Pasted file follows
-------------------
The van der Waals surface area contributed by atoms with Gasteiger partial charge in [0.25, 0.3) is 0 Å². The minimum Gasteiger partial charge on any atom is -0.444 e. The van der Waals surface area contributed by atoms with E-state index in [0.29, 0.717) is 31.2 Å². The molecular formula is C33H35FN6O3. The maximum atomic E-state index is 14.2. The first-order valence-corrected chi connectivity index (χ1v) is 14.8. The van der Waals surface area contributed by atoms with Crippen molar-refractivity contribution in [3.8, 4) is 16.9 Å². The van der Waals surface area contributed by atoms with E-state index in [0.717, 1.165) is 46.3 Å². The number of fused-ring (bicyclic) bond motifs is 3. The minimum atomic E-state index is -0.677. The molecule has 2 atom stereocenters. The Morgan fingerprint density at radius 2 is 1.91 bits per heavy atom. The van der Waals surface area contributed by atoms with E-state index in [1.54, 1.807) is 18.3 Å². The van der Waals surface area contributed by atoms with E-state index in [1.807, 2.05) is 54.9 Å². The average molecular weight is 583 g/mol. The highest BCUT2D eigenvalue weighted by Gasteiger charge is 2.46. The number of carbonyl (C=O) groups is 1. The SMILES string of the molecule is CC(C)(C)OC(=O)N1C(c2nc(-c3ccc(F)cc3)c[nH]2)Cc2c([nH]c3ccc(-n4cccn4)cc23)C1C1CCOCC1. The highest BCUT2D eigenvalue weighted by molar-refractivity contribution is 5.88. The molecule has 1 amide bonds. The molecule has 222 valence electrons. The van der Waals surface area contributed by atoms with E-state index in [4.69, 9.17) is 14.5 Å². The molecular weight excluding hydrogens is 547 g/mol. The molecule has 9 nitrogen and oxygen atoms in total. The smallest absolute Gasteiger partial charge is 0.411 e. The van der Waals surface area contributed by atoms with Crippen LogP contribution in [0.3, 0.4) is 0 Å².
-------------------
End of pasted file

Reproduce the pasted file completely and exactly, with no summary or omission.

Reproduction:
The van der Waals surface area contributed by atoms with Gasteiger partial charge in [0.25, 0.3) is 0 Å². The minimum Gasteiger partial charge on any atom is -0.444 e. The van der Waals surface area contributed by atoms with E-state index in [0.29, 0.717) is 31.2 Å². The molecular formula is C33H35FN6O3. The maximum atomic E-state index is 14.2. The first-order valence-corrected chi connectivity index (χ1v) is 14.8. The van der Waals surface area contributed by atoms with Crippen molar-refractivity contribution in [3.8, 4) is 16.9 Å². The van der Waals surface area contributed by atoms with E-state index in [0.717, 1.165) is 46.3 Å². The number of fused-ring (bicyclic) bond motifs is 3. The minimum atomic E-state index is -0.677. The molecule has 2 atom stereocenters. The Morgan fingerprint density at radius 2 is 1.91 bits per heavy atom. The van der Waals surface area contributed by atoms with E-state index in [1.54, 1.807) is 18.3 Å². The van der Waals surface area contributed by atoms with E-state index in [1.807, 2.05) is 54.9 Å². The average molecular weight is 583 g/mol. The highest BCUT2D eigenvalue weighted by Gasteiger charge is 2.46. The number of carbonyl (C=O) groups is 1. The SMILES string of the molecule is CC(C)(C)OC(=O)N1C(c2nc(-c3ccc(F)cc3)c[nH]2)Cc2c([nH]c3ccc(-n4cccn4)cc23)C1C1CCOCC1. The highest BCUT2D eigenvalue weighted by molar-refractivity contribution is 5.88. The molecule has 1 amide bonds. The molecule has 222 valence electrons. The van der Waals surface area contributed by atoms with E-state index in [4.69, 9.17) is 14.5 Å². The molecular weight excluding hydrogens is 547 g/mol. The molecule has 9 nitrogen and oxygen atoms in total. The smallest absolute Gasteiger partial charge is 0.411 e. The van der Waals surface area contributed by atoms with Crippen LogP contribution in [0.3, 0.4) is 0 Å².